Rediff.com  » Business » 'Nirav Modi's move to Barrack 12 may benefit his mental health'

'Nirav Modi's move to Barrack 12 may benefit his mental health'

By Aditi Khanna
February 25, 2021 23:15 IST
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The UK court, which had been presented with detailed submissions regarding the precarious mental health of Nirav Modi and a family history of depression and suicide during the extradition proceedings, concluded on Thursday that the diamond merchant's state of mind may well benefit from a move from his London prison cell to Barrack 12 at Mumbai Central Prison on Arthur Road.

As part of a very comprehensive judgment handed down by District Judge Samuel Goozee at Westminster Magistrates' Court in London in which he found a prima facie case of fraud and money laundering against the 49-year-old diamond merchant, it is noted that Modi's risk of suicide may be high but there is no evidence to point to immediate suicidal intentions.

 

The judgment refers to the expert defence witness who had assessed Modi, forensic psychiatrist Andrew Forrester, to point out that Barrack 12 may well be a positive change from Wandsworth Prison in south-west London where he is being held on judicial remand, with the COVID-19 pandemic playing a "significant role" in the deterioration of his "depressive disorder".

"Mr Modi's condition is far from unusual… As Dr Forrester identifies, Nirav Modi's progressive deterioration is linked to the restricted prison regime on remand at HMP Wandsworth and although he has expressed suicidal ideas, Dr Forrester confirms in several places in his report that suicidal intentions are not immediate in nature," the judgment reads.

"The regime awaiting NDM (Nirav Deepak Modi) in Barrack 12, when you consider the video, would I have no doubt, be an amelioration of his current conditions of detention, especially when considered alongside the extensive assurances provided by the GOI [government of India]," reads Judge Goozee's ruling, alluding to the latest video of Barrack 12 submitted by the Indian authorities last year.

During the course of his assessment of the legal safeguards of Modi's human rights in an Indian prison, Judge Goozee was quite complimentary of the "clean and well decorated" cell in Mumbai where the businessman is to be held on being extradited.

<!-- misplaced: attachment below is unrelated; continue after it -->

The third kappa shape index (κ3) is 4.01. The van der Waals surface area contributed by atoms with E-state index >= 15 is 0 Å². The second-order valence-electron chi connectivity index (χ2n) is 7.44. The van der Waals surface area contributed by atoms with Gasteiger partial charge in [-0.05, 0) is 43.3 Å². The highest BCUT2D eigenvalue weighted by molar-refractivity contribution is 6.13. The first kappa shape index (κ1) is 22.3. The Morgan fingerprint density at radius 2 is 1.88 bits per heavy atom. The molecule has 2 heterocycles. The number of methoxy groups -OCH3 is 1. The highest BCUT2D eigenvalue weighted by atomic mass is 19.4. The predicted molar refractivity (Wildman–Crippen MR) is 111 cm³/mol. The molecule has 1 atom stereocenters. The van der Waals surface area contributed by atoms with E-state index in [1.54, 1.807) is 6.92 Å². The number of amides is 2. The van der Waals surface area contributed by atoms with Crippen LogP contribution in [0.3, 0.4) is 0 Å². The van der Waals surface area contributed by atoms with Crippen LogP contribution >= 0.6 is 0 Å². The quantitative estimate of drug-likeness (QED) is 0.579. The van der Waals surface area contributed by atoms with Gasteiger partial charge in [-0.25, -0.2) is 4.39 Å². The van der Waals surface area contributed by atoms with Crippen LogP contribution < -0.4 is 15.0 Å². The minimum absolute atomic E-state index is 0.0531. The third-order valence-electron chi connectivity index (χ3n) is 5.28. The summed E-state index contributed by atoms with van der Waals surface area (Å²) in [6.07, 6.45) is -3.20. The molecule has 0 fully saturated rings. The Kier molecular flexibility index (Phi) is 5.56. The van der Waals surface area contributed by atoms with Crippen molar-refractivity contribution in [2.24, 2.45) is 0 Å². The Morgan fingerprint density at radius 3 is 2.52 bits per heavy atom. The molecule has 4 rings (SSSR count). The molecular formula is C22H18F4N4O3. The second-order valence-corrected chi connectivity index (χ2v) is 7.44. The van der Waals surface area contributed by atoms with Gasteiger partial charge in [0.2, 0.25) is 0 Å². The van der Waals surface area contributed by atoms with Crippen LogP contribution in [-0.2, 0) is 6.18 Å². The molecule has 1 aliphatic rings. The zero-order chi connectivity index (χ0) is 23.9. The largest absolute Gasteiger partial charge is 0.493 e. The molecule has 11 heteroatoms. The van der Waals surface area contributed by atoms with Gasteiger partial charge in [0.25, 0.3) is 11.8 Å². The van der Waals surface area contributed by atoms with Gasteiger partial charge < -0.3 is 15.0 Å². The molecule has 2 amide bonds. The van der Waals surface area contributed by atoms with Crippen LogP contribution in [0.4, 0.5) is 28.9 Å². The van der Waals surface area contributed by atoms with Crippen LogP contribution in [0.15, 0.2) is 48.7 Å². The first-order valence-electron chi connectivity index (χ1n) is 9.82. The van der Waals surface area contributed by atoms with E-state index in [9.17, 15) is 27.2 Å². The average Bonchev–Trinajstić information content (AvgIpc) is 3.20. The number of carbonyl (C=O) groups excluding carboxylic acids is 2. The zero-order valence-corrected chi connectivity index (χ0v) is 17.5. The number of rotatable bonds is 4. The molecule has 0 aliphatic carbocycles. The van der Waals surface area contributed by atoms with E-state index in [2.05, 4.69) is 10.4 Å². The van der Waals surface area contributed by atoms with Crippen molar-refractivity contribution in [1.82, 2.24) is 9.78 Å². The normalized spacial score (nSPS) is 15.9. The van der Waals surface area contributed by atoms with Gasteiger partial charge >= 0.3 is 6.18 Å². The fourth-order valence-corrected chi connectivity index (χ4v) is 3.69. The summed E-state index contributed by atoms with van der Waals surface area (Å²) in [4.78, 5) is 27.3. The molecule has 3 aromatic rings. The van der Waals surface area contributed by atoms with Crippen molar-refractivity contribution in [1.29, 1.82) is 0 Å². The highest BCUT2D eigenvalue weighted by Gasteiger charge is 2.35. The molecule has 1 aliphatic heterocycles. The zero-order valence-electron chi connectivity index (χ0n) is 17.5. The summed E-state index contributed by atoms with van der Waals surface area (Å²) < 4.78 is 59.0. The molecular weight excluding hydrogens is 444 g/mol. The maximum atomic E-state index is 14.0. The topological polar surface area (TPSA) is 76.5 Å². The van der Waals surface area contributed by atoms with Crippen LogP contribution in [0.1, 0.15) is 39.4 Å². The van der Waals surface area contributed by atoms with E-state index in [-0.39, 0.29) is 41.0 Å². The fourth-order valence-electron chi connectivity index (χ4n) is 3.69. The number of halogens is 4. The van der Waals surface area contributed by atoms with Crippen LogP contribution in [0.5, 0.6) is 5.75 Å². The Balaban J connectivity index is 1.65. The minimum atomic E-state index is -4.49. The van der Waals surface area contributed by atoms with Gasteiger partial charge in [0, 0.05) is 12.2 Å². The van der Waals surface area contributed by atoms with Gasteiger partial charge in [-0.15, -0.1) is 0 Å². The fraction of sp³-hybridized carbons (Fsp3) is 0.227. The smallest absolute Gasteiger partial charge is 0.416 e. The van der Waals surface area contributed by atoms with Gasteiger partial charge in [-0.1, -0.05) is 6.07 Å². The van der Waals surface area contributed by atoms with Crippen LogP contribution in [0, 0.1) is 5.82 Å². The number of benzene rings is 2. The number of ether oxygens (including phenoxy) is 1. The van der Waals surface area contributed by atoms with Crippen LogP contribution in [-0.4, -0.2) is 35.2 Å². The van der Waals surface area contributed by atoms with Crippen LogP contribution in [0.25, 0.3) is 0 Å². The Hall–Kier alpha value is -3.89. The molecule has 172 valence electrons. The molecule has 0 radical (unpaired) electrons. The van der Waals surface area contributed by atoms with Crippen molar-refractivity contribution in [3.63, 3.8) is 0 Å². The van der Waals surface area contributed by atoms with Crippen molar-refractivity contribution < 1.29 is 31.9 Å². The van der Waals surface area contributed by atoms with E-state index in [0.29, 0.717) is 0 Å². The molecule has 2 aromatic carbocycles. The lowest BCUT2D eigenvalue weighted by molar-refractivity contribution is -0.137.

"I find that the video of the cell and the approach to the cell is the best evidence and an accurate portrayal of the conditions in those cells,” notes Goozee.

He adds: "It has a very high ceiling, adequate natural light from grilled windows, ceiling fans and strip lighting. I find that NDM will be provided with a thick cotton mat, a pillow, sheet and blanket.

“He will be able to apply on medical grounds to have a bed. He will have access to drinking water ‘at will'.

"He will have access to the bathroom which is attached to the cell and appears to be clean and is newly decorated.

“It has a lavatory, shower and the basin has a constant supply of water.

“He will be able to wash each day and will receive adequate food. He may be allowed food from home if the court permits."

With reference to concerns around "stretched" medical staff resources within Mumbai Central Jail on Arthur Road, the judge pointed to the Indian government assurance that Modi can consult his own private doctors and psychiatrists and also noted that there is no "overcrowding" in Barrack 12.

"NDM's mental condition is not such that it removes his capacity to resist the impulse to commit suicide… it is clear the Indian authorities have capacity to cope properly with NDM's mental health and suicidal risk, bolstered by NDM being able to access private treatments from clinicians.

“I also weigh up the strong public interest in giving effect to extradition treaty obligations,” the judgment reads.

Photograph: Danish Siddiqui/Reuters

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Aditi Khanna in London
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